A while back I posted on a Guy Kawasaki phrase, intrapreneur. It’s someone who’s an entrepreneur, but inside a large company, instead of out on his own.
Well, as someone with some experience in intrapreneurship – and someone who’s made his fair share of mistakes – here’s how to not be one. Or, at least, how not be a successful one.
- Stay in corporate HQ
Be in the corporate offices. Don’t separate yourself or your team physically. This will ensure that you stay connected to the big boat, and you will only move when it moves. Then you will be nimble and able to navigate wherever you need to go, whenever you need to move.
- Rely on shared resources
Don’t require your own team. Instead, rely on shared resources. Why? Well, first off, they’ll always be available when you need them. Secondly, they’ll have your best interests and the new start-up’s best interests at heart, which will never conflict with the parent company’s.
- Go as big as possible as quickly as possible
The parent company is a cash cow, so treat it as such. Go as big as you can as quickly as you, regardless of whether or not you’ve validated your market premises. Big failures are much better on your resume than tiny successes.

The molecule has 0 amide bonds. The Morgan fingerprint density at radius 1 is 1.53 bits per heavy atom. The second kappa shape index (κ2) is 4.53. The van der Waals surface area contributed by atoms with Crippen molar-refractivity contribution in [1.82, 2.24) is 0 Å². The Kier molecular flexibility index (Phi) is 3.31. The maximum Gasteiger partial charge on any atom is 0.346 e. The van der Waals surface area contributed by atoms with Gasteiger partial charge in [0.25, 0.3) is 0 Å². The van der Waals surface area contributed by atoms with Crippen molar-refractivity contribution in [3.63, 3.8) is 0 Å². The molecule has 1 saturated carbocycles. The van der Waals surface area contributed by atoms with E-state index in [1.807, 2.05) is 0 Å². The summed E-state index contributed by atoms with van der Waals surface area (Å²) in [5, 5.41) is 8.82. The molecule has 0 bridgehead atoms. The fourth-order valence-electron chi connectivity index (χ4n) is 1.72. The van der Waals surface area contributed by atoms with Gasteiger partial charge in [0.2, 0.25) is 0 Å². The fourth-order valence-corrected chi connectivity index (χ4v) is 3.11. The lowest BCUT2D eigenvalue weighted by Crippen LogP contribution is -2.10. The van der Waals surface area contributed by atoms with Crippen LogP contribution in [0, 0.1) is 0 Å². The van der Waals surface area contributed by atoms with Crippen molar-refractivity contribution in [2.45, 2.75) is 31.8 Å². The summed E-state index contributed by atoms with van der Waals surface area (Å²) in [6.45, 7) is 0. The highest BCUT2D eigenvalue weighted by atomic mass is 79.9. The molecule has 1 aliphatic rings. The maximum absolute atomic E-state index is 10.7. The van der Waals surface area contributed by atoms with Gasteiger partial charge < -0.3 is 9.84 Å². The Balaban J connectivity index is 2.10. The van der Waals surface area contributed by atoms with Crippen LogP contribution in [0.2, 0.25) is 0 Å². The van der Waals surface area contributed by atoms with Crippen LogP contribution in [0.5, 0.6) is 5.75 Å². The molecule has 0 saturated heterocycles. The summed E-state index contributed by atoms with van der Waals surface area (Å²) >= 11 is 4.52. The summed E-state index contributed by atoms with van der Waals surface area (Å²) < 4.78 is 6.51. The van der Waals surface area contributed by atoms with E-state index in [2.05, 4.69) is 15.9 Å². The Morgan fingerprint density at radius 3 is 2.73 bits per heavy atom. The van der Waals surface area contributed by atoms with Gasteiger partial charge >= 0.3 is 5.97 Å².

- Meet often with the parent company
Meet with the parent company regularly. Say once a week. This will ensure that you will set a course identical to the one the parent company would have set, as if your start-up is just a new division. This helps you meet the needs of your market, which in all cases and all times is precisely identical to the parent company’s market.
- Treat your start-up as just another job
Your new job is just another project. Fill in the boxes, check off the lines, dot your T’s and cross your I’s, and you will complete the project successfully, just like all your other ones. Running a start-up, after all, is just a matter of execution. Do the right things in the right order, and success will automatically follow.
- Do nothing without approval
Always get all major decisions discussed and approved by the parent company. Then you have the great advantage of being able to move at exactly the pace at which the parent company can afford to spend time on you. This way you will never miss big opportunities or be late for key launches.
Naturally, I have never made any of these mistakes. Of course not. Never happened. At least, I have no recollection … can I take the fifth? (Whatever that is.)